Philly Councilmember Kenyatta Johnson acquitted on federal bribery charges
After a tumultuous retrial, days of deliberation, and a juror getting dismissed, the acquittal means the end of years of legal matters against Johnson.
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It was a joyous occasion for Philadelphia Councilmember Kenyatta Johnson, his wife Dawn Chavous, and two other partners as they were acquitted on federal bribery charges, on Wednesday, Nov. 2. The four were retried after a mistrial was ruled in April.
The original jury had spent 25 hours over the course of five days in deliberation.
The prosecution argued that Johnson accepted bribes to help finance a struggling nonprofit founded by legendary music producer Kenny Gamble. The decision from the jury only reaffirmed the defense’s disapproval of the case for lacking evidence, with facts purposely handpicked to reach a fixed ending.
The defense’s lawyer described the retrial as an attempted overstep by the prosecution to fabricate a crime that they declared to have never occurred. The jury refuted the government’s accusations and evidence that Johnson had used his clout as a city official and sold that power to two nonprofit executives who allegedly used that money through a sham $67,000 consulting contract with the councilmember's wife.
The jury also acquitted the two other defendants, Rahim Islam and Shahied Dawan, who are former executives for Universal Companies, the South Phillly affordable housing organization and charter school operator founded by Gamble, who were accused of providing the councilmember with payoffs.
Johnson and Chavous were retried after their first trial ended in a mistrial in April. The jury was five men and seven women who voted not guilty for the four defendants on all counts. It was reported that both Johnson and his wife, Chavous, broke down into tears upon hearing the verdict.
Chavous’ cries were heard throughout and outside the courtroom as she embraced family who were present and her attorney, Barry Gross, as the jury exited the courtroom. Many supporters were also present on the final day as they gave the defendants thumbs up signs.
The allegations were that of a supposed quid pro quo scheme in which the councilmember accepted over $67,000 in bribes for political favors that benefited Universal Companies.
That money was allegedly then funneled through his wife’s company, Chavous Consulting, per a fraudulent contract agreed upon back in 2013. According to the government, Chavous did not do enough work for the nonprofit to prove otherwise.
The prosecution alleged that the bribe funds then made Johnson bring to council new zoning legislation that would allow Universal to keep control of a valuable property in Johnson’s 2nd District. This includes the Royal Theater located at the 1500 block of South Street, what was then a failing business that Universal was in danger of losing as a result of a conservatorship petition that was filed in Pennsylvania state court.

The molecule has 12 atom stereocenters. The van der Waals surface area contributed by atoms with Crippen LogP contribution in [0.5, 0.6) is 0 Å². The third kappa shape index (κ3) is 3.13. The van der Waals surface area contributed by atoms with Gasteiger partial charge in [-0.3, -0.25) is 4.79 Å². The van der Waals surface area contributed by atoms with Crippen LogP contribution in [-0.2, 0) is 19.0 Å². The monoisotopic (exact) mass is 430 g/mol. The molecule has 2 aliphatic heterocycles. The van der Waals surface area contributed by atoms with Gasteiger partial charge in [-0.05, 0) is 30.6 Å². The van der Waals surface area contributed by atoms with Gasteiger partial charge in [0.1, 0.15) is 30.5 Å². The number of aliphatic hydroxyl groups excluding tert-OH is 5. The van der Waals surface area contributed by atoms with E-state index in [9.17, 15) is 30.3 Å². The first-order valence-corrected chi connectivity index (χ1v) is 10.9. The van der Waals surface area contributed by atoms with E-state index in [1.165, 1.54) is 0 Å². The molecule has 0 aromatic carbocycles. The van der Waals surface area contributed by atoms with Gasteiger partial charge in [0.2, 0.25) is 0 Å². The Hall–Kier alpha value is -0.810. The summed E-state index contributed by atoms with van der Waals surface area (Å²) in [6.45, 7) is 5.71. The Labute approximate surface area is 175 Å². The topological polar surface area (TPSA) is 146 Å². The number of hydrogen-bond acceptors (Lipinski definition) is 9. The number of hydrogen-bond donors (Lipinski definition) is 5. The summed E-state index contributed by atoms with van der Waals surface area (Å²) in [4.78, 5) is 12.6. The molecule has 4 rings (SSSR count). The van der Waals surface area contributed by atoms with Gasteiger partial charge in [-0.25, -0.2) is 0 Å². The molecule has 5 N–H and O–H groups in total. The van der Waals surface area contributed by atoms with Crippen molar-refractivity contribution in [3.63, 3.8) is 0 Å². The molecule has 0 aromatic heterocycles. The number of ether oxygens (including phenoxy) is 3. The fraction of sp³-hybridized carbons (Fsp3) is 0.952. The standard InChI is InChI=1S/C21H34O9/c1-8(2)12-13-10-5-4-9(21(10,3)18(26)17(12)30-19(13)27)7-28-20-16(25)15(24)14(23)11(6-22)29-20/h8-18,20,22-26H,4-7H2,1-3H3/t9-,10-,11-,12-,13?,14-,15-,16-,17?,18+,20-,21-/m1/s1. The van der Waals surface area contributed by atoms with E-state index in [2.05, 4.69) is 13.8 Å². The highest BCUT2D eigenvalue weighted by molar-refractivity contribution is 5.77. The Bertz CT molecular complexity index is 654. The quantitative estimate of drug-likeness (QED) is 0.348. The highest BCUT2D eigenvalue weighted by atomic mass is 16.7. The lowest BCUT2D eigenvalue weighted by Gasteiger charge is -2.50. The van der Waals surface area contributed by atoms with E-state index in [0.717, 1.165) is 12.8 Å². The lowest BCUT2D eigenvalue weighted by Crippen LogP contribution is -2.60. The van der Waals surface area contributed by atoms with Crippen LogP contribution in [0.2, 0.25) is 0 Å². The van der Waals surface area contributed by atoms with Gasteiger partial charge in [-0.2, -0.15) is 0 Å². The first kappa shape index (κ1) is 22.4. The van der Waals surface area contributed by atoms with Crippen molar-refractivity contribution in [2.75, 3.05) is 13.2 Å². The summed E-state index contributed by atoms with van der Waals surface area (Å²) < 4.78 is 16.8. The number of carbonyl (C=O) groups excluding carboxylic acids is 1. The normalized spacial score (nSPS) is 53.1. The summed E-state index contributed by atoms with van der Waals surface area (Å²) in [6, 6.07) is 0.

Johnson’s prospective legislation rezoned the Royal Theater, making it possible for Universal or another developer to bring an all-purpose business to the site that would have ended the legal effort to separate Universal from the property itself. The legislation was introduced a little less than a week after Chavous had deposited her final Universal check.
In under two years after the legislation passed in City Council, Universal had sold the Royal for more than 10 times what they paid for it — over $3.7 million. The alleged bribe money Johnson accepted also enabled him to use his political entitlement to stop Philly back in 2014 from getting land back that Universal owned on the 1300 block of Bainbridge Street.
This, along with the city Housing Authority, was in violation of a 2005 agreement to build housing on the site. According to prosecutors, Johnson’s position created a “chilling effect” that enabled Universal to keep hold of the property.
This was a trial filled with much drama that included the judge actually having to intervene during deliberations earlier on Nov. 2, in addition to having to kick out one of the jurors from the panel. The newly-constituted panel was then directed to begin its discussions anew.
U.S. District Judge Gerald A. McHugh did not explain his reasoning for doing so, but told the remaining jurors and the alternate to come back into the courtroom after noon. This follows several days of not-before-seen activity from the jury that revealed there were some issues when it came down to trying to decide if Johnson was guilty or not.
On two separate occasions on Tuesday and Wednesday morning, the judge entered the jury room to address the panel behind closed doors.
“Please deliberate in good faith,” McHugh told the new panel. “No one should surrender their position just because someone disagrees.”
Both the defense and the prosecution hope this settles the issue for once and for all. Assistant U.S. Attorney Eric Gibson did not comment on the verdict. Johnson and his attorneys are expected to make a statement later today.